January 6, 2017 Tags: , ,
Before It All Goes Wrong


Thanks to the rise in riders making videos of their everyday adventures, we recently had a unique opportunity to view the reactions of two different motorcyclists to one hazardous situation.  While our aim is not to denigrate any motorcyclist and hope you join us in avoiding negative character attacks of either rider, we think honest critique of these videos is so valuable in helping all motorcyclists become better at spotting and avoiding hazards.  In alignment with our mission to create better trained, better educated riders, we are compelled to share these videos.

It is important for the motorcycling community to be able to critically think about various scenarios and have sincere conversations no matter how unpleasant.  Learning from the experience of others can help us avoid our very own pain-reinforced learning sessions.


The scenario is this:

  • Motorcyclist traveling at night Westbound on San Tan Freeway to I-10 is confronted with a pickup truck that has rammed into the barrier and is now stopped across a lane of traffic.

We talk a lot in our courses about how risk factors tend to pile up to create highly risky situations.  This scenario is a prime example of how multiple factors can lead to harm.  The risk factors include:

  • At night so visibility is decreased
  • Freeway speeds means riders are traveling almost 100 feet per second
  • The ramp is curved
  • Colder temperatures means less available traction
  • Colder rider could be distracted, less capable of reaction
  • Can you think of any additional factors?


Video #1

Man Lays Down Motorcycle

Video #2

Terry Emerson Avoids Motorcycle Crash
You’ll need Facebook to see this video. The rider in this video, Terry Emerson, uses his situational awareness to avoid a scary situation.


As you can tell from the videos two riders were presented with a hazardous situation and their reactions created two very different results.  What can we learn from these two videos?  What are your thoughts about how each of these riders approached the hazard?  What worked?  What didn’t?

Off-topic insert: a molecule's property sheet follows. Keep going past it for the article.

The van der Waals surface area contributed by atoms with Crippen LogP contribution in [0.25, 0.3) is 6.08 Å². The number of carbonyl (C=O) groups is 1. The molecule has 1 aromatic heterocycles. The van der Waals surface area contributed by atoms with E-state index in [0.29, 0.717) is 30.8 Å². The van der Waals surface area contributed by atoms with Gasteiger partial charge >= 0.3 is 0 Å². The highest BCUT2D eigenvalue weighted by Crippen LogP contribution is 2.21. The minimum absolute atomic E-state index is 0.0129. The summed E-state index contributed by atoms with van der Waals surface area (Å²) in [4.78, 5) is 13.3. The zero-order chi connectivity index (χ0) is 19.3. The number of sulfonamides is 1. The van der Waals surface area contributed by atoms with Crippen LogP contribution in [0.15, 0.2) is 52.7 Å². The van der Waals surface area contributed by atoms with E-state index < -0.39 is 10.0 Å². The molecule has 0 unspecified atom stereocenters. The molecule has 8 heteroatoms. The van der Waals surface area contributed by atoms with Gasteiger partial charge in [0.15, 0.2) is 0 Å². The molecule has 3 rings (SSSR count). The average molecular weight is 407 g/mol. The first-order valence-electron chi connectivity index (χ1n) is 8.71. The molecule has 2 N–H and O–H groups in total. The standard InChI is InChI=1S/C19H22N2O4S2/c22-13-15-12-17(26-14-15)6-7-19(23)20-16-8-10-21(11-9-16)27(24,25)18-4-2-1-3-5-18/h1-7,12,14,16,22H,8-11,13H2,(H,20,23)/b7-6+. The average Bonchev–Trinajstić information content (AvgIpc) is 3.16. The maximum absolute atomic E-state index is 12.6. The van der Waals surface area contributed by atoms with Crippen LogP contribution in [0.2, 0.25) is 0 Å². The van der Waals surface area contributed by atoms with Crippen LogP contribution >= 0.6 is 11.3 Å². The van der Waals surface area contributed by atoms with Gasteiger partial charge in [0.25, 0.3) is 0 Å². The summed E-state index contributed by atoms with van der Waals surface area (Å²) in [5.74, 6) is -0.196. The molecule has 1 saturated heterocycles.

For the Entire TEAM Arizona Newsletter Content, CLICK HERE

Bill Seltzer RiderCoachBill Seltzer has been a Motorcycle Safety Foundation RiderCoach since 2003 and a Total Control Advanced Riding Instructor since 2011.  He currently serves as the Marketing Director for TEAM Arizona and is a member of the Arizona Strategic Highway Safety Planning committee.  Have questions or comments about the article?  Email him: Bill@MotorcycleTraining.com


  1. Volker 9 months Reply

    I do not have effen Facebook so I cannot watch an important safety related video. What good does that do. Are you assuming EVERYBODY has fallen for the Facebook craze?
    Make this stuff available to everybody. That should be your goal! Or just post it on Facebook and leave the rest of the population in the dark.

    BTW… I don’t use Twitter either like our future flip-flopper in chief! It’s just as unprofessional as Facebook!

    Just my 2 cents.

    • Bill Seltzer 9 months Reply

      Thanks, Volker, for your comment. We do our best to be a beacon of light for rider education and try hard to be inclusive of the entire motorcycling community. Sometimes our resources are limited.

      We did not assume everyone has Facebook which is why we placed the disclaimer at the bottom of the image. unfortunately, we were unable to obtain the actual footage before the newsletter went out and we didn’t want to delay in getting the information out to our readers. On a positive note, we reached out to the video owner and he has agreed to share the video with us. As soon as we get the video and upload it to our site, we’ll share it with our readers and provide an alternative link in the original article.

      Thanks for being a reader. We look forward to providing more high-quality, free content in the future.

  2. James Hietter 9 months Reply

    First video. Rider could have been looking farther ahead and had a greater margin of missing the truck.
    Second video. Rider could have been going faster then his ability to see far enough ahead , there by increasing his risk factor

    • Bill Seltzer 9 months Reply

      Nice one James. Thanks for your comment. We totally agree…looking farther ahead could help both riders. The faster we go, the farther ahead we need to look. Cheers!

  3. Shelby 9 months Reply

    Awesome info, thanks guys!